The Other Kind of Fit

Let’s begin by questioning our ideas of fit and fitness.

Images abound demonstrating the cultural value of a fit body. At its simplest, to be fit is to be active, healthy, nourished by whole foods. Extensions of this idea include the fit body as one that pushes its limits, values, power, strength. One who surrenders to the addicting feeling of accomplishment that comes with an hour-long sweaty workout 3-5 days a week.

Where does this idea begin?

From doctors who look only for pathology, to trainers who push us to our limits, magazines and blogs that tempt us with the “simple ways to get the body we want”.  We form the belief that fitness comes from high-intensity, highly-muscled, repetitive movement that shatters our physical limits and propels us further.  Forceful exercise becomes an an exhilarating way to feel alive, powerful and strong.

There is a shadow side to this perspective on fitness. By shattering limits,  ignoring the body’s warning signs, and forcing an Adrenaline rush to get you to the finish line,  I see many injured bodies walk through my door. And not because these everyday bodies are doing anything out of the ordinary. What elated joy arises from a brisk bike ride or a run through the park. How exhilarating to indulge in a game of basketball or a swim or to train for a marathon. However, without listening to the body’s needs as it performs high-intensity activities, we can easily take our delight to extremes, push beyond our limits and weaken our bodies’ structural integrity.

I propose another kind of fitness. It’s not a finished idea, but an invitation to further inquiry…

Imagine a world where fitness denotes the art of replenishing the whole body. Sometimes that could mean subtle shifts in the body that help unravel inhibitive patterns.  Sometimes that could mean fluid, rhythmic movement.  It never requires a forceful effort that compresses and restricts functional movement for the sake of isolated strength or flexibility.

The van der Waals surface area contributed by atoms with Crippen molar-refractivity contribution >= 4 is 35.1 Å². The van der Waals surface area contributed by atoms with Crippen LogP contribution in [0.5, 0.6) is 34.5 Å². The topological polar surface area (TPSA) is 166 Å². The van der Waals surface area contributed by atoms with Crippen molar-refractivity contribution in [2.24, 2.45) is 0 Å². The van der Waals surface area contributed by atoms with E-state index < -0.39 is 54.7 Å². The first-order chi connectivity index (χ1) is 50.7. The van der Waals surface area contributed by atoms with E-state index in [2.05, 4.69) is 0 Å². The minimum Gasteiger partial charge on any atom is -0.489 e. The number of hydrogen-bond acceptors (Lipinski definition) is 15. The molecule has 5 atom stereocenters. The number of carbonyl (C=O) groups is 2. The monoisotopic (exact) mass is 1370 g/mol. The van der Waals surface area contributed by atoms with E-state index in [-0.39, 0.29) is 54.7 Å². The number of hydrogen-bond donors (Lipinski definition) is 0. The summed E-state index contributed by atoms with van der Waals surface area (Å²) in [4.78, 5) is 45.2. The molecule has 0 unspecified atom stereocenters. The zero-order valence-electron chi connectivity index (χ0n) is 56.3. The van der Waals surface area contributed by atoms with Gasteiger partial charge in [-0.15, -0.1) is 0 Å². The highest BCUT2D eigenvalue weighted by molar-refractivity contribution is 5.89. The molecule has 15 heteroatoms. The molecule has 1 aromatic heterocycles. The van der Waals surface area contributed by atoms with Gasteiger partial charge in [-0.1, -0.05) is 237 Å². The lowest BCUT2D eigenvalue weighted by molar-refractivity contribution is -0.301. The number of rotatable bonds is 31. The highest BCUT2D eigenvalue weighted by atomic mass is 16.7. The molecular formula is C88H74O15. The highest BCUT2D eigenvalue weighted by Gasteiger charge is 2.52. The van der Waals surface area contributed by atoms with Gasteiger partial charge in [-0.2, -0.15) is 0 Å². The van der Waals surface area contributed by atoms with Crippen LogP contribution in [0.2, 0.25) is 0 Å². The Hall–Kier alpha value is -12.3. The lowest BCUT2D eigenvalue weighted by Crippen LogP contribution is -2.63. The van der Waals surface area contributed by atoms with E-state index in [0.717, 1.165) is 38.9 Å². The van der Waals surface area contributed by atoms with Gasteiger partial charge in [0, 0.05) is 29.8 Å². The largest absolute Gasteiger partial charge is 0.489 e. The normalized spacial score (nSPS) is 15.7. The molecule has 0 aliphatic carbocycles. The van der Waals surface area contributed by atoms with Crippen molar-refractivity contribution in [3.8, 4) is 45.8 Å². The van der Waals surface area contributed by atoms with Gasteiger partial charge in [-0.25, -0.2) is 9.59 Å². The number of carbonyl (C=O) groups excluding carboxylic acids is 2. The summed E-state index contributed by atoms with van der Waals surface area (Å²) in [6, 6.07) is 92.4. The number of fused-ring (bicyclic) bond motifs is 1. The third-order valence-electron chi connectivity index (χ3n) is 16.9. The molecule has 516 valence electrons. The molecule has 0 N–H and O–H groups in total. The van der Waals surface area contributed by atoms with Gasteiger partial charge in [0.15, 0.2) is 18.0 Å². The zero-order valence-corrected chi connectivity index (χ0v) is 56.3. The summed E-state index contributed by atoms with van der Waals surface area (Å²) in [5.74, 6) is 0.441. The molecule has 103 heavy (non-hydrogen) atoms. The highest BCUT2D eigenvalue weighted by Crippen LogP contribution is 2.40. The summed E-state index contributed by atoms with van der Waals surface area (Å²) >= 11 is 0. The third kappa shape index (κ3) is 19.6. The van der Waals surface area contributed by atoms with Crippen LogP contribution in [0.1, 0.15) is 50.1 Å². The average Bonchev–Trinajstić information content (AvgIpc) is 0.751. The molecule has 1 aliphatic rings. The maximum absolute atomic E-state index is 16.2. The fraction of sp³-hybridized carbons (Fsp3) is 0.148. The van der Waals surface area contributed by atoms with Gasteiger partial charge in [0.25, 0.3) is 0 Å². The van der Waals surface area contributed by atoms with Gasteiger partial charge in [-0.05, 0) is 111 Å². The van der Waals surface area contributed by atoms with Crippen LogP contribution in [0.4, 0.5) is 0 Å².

It always begins with foundational movement — the basic movement patterns that make up our complicated three-dimensional movement. With the foundations firmly rooted, we can add additional challenges to the body’s concept of space, weight, breath, control, and rhythm.

The challenge follows the mover’s ability, not the other way around.

I work with the hypothesis that the body knows best.  Each individual is an expert in her own body needs.  Its divine wisdom reveals itself in responsive, integrated movement that requires the whole body to participate. 

This approach strengthens intuitive knowing—the human superpower—and leads to stronger relationship to self, others, and one’s environment.

The other kind of fit is the kind that takes all aspects of the moment into account. It’s the kind that notes how your body feels that day and within a given exercise. It’s the kind that surrenders Ego to the service of Intuition and Curiosity, for the sake of Balance and Ease.


Imagine your body moving to its own rhythm.

Imagine understanding your body’s unique calls for its needs.

Imagine enjoying your physical world without injury.

How do you imagine your fitness?


Amy Baumgarten